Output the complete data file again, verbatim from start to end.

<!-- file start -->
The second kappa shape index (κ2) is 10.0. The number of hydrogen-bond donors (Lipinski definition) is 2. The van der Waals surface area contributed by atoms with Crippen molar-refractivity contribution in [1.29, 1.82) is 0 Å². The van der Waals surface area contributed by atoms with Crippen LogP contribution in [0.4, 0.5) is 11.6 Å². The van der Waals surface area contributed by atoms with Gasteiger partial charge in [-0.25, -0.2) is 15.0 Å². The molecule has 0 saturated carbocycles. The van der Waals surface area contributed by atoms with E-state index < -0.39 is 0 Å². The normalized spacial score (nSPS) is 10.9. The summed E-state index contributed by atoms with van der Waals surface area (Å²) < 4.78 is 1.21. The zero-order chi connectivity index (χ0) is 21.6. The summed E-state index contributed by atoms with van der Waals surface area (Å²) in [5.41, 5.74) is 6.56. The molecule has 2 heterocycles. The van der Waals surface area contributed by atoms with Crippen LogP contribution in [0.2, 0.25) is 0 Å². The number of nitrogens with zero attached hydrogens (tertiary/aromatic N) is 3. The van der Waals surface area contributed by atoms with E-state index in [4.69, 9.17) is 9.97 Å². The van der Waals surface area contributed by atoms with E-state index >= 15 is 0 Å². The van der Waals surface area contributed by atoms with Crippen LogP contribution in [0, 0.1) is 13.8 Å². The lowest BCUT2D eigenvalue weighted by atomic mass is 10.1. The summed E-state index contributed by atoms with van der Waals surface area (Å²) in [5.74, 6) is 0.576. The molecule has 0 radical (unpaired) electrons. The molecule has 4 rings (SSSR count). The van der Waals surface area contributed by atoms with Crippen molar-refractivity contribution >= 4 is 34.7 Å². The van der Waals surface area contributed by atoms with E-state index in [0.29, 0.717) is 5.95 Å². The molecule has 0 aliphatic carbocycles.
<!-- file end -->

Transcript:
The second kappa shape index (κ2) is 10.0. The number of hydrogen-bond donors (Lipinski definition) is 2. The van der Waals surface area contributed by atoms with Crippen molar-refractivity contribution in [1.29, 1.82) is 0 Å². The van der Waals surface area contributed by atoms with Crippen LogP contribution in [0.4, 0.5) is 11.6 Å². The van der Waals surface area contributed by atoms with Gasteiger partial charge in [-0.25, -0.2) is 15.0 Å². The molecule has 0 saturated carbocycles. The van der Waals surface area contributed by atoms with E-state index < -0.39 is 0 Å². The normalized spacial score (nSPS) is 10.9. The summed E-state index contributed by atoms with van der Waals surface area (Å²) < 4.78 is 1.21. The zero-order chi connectivity index (χ0) is 21.6. The summed E-state index contributed by atoms with van der Waals surface area (Å²) in [5.41, 5.74) is 6.56. The molecule has 2 heterocycles. The van der Waals surface area contributed by atoms with Crippen LogP contribution in [0.2, 0.25) is 0 Å². The number of nitrogens with zero attached hydrogens (tertiary/aromatic N) is 3. The van der Waals surface area contributed by atoms with E-state index in [4.69, 9.17) is 9.97 Å². The van der Waals surface area contributed by atoms with E-state index >= 15 is 0 Å². The van der Waals surface area contributed by atoms with Crippen LogP contribution in [0, 0.1) is 13.8 Å². The lowest BCUT2D eigenvalue weighted by atomic mass is 10.1. The summed E-state index contributed by atoms with van der Waals surface area (Å²) in [5.74, 6) is 0.576. The molecule has 0 radical (unpaired) electrons. The molecule has 4 rings (SSSR count). The van der Waals surface area contributed by atoms with Crippen molar-refractivity contribution >= 4 is 34.7 Å². The van der Waals surface area contributed by atoms with E-state index in [0.29, 0.717) is 5.95 Å². The molecule has 0 aliphatic carbocycles.